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When Is “Lay Person” Testimony Admissible in a Personal Injury Case?


In many personal injury cases, expert testimony is necessary to establish certain facts for the judge or jury. For example, if a plaintiff alleges a car accident was the result of a defect in the design of the vehicle, an expert witness would probably be needed to explain the principles of automotive manufacturing. A “lay person” would not possess such knowledge based solely on firsthand experience.

Appeals Court: Expert Witness Not Needed to Identify Loose Gravel

But not every case calls for expert testimony. And when a judge improperly excludes admissible lay testimony, that can negatively affect an injured victim’s ability to seek justice.

For instance, the Tennessee Court of Appeals recently reversed a Polk County judge’s decision to grant summary judgment to the defense in a personal injury case arising from an October 2012 motorcycle accident. The plaintiff was riding his motorcycle down a portion of State Highway 315 that had been recently paved.

The plaintiff’s lawsuit alleged the rear tire of the motorcycle “slid on a patch of loose gravel” as the plaintiff approached a curve in the road, which caused him to lose control of the vehicle and crash. The plaintiff sustained serious injuries in the accident.

The plaintiff subsequently filed a personal injury lawsuit, naming the State of Tennessee and the contractor it hired to repave the road as defendants. Essentially, the plaintiff alleges the loose gravel came from the paving project itself, and the defendants were negligent in not noticing or correcting the hazard. The defendants moved for summary judgment before the trial court, arguing the plaintiff could not provide sufficient evidence to support his allegations.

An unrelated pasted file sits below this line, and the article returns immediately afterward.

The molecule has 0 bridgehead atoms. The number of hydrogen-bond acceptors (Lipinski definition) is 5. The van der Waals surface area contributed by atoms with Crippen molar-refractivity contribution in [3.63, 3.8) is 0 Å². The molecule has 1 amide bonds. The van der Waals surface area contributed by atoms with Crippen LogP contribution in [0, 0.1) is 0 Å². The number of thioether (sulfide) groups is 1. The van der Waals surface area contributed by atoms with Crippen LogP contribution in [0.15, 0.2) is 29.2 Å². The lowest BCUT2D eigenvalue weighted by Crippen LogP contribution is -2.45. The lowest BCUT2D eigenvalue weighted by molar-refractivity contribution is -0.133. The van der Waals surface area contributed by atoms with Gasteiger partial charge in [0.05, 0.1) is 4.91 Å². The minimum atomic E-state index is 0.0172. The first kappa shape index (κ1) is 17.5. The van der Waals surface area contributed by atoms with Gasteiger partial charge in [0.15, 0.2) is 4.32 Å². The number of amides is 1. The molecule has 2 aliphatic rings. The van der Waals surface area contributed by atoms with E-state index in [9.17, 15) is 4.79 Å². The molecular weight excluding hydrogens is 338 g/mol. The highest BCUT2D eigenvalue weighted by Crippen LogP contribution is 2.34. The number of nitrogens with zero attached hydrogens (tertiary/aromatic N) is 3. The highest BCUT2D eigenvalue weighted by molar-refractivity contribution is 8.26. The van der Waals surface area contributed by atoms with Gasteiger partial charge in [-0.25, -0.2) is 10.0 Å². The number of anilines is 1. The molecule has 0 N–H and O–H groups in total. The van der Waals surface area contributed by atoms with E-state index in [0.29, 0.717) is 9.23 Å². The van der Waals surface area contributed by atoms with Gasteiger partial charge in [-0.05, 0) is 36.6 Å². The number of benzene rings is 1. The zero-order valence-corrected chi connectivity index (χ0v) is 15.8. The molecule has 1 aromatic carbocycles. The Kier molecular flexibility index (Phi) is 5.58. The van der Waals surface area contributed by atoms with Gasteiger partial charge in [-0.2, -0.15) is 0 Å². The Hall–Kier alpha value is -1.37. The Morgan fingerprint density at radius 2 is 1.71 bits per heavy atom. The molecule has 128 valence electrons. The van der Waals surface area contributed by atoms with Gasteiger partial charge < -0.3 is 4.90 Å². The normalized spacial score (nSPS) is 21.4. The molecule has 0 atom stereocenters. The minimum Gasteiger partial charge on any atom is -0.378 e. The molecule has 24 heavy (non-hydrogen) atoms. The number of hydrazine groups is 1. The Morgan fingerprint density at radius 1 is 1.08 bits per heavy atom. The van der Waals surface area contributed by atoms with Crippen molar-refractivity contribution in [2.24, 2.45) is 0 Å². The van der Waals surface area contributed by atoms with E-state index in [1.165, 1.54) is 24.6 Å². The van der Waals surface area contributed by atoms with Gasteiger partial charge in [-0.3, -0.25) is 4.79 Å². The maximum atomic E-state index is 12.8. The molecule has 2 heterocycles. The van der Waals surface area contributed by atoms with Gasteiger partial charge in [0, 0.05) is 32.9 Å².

In response, the plaintiff submitted two affidavits from non-expert laypersons. The first affidavit came from another motorcyclist involved in a similar accident at the same location as the plaintiff’s crash. The witness said he also encountered an “unexpectedly large amount of loose gravel.”

The second affidavit was filed by the plaintiff’s granddaughters. They visited the accident scene shortly a week after their grandfather’s crash and took pictures of the roadway. They noted there was loose gravel the “same color and consistency as the new asphalt” and that it “appeared to be from the paving job.”

The defense successfully moved to exclude both affidavits as evidence before the trial court. But the Court of Appeals said both affidavits were, in fact, admissible as lay testimony. The appeals court said expert testimony was “not necessary to determine whether the gravel on the road came from the paving project,” as “[g]ravel and asphalt paving are familiar concepts in our society.” And the layperson affidavits here were “based on personal observation of the gravel and previous experience with newly paved roads,” rather than specialized scientific or technical knowledge.

Speak with a Clinton Motorcycle Accident Lawyer Today

Personal injury cases often hinge on the quality and strength of the available evidence. It is therefore critical that a trial court not exclude any admissible evidence that may help a victim’s case. If you need assistance from an experienced Clinton motorcycle accident lawyer in pursuing your own car or motorcycle accident-related claim, contact Fox, Farley, Willis & Burnette, Attorneys at Law, today.




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